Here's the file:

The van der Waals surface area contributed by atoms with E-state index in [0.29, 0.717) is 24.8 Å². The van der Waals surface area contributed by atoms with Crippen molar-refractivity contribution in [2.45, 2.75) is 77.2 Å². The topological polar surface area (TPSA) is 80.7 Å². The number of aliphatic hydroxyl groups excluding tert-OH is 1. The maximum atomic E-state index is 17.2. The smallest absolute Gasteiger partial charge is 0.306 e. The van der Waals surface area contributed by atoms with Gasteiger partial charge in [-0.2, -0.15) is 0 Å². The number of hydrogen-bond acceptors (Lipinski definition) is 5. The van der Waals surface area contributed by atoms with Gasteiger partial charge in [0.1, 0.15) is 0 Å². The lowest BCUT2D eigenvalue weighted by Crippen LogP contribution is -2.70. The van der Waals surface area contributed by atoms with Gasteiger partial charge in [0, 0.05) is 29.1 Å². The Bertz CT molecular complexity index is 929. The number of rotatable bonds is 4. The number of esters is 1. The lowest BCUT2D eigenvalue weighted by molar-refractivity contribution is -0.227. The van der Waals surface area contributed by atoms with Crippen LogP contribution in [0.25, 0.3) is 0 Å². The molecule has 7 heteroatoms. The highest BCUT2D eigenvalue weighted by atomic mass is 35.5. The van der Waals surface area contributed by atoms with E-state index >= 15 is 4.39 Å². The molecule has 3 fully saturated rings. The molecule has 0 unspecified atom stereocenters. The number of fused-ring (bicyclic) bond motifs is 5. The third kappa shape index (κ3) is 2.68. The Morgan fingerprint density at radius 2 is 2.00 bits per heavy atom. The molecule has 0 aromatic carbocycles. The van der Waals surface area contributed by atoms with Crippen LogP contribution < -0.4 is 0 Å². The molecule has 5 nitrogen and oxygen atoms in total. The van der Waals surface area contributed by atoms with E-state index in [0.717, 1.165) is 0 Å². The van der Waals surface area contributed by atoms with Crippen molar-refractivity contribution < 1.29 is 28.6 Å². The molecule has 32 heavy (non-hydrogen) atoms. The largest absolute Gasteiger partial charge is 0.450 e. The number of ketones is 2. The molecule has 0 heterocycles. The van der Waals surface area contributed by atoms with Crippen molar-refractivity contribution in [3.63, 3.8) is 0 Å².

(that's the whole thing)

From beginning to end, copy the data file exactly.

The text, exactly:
The van der Waals surface area contributed by atoms with E-state index in [0.29, 0.717) is 24.8 Å². The van der Waals surface area contributed by atoms with Crippen molar-refractivity contribution in [2.45, 2.75) is 77.2 Å². The topological polar surface area (TPSA) is 80.7 Å². The number of aliphatic hydroxyl groups excluding tert-OH is 1. The maximum atomic E-state index is 17.2. The smallest absolute Gasteiger partial charge is 0.306 e. The van der Waals surface area contributed by atoms with Gasteiger partial charge in [-0.2, -0.15) is 0 Å². The number of hydrogen-bond acceptors (Lipinski definition) is 5. The van der Waals surface area contributed by atoms with Gasteiger partial charge in [0.1, 0.15) is 0 Å². The lowest BCUT2D eigenvalue weighted by Crippen LogP contribution is -2.70. The van der Waals surface area contributed by atoms with Gasteiger partial charge in [0, 0.05) is 29.1 Å². The Bertz CT molecular complexity index is 929. The number of rotatable bonds is 4. The number of esters is 1. The lowest BCUT2D eigenvalue weighted by molar-refractivity contribution is -0.227. The van der Waals surface area contributed by atoms with Crippen LogP contribution in [0.25, 0.3) is 0 Å². The molecule has 7 heteroatoms. The highest BCUT2D eigenvalue weighted by atomic mass is 35.5. The van der Waals surface area contributed by atoms with E-state index >= 15 is 4.39 Å². The molecule has 3 fully saturated rings. The molecule has 0 unspecified atom stereocenters. The number of fused-ring (bicyclic) bond motifs is 5. The third kappa shape index (κ3) is 2.68. The Morgan fingerprint density at radius 2 is 2.00 bits per heavy atom. The molecule has 0 aromatic carbocycles. The van der Waals surface area contributed by atoms with Crippen LogP contribution < -0.4 is 0 Å². The molecule has 5 nitrogen and oxygen atoms in total. The van der Waals surface area contributed by atoms with E-state index in [0.717, 1.165) is 0 Å². The van der Waals surface area contributed by atoms with Crippen molar-refractivity contribution < 1.29 is 28.6 Å². The molecule has 32 heavy (non-hydrogen) atoms. The largest absolute Gasteiger partial charge is 0.450 e. The number of ketones is 2. The molecule has 0 heterocycles. The van der Waals surface area contributed by atoms with Crippen molar-refractivity contribution in [3.63, 3.8) is 0 Å².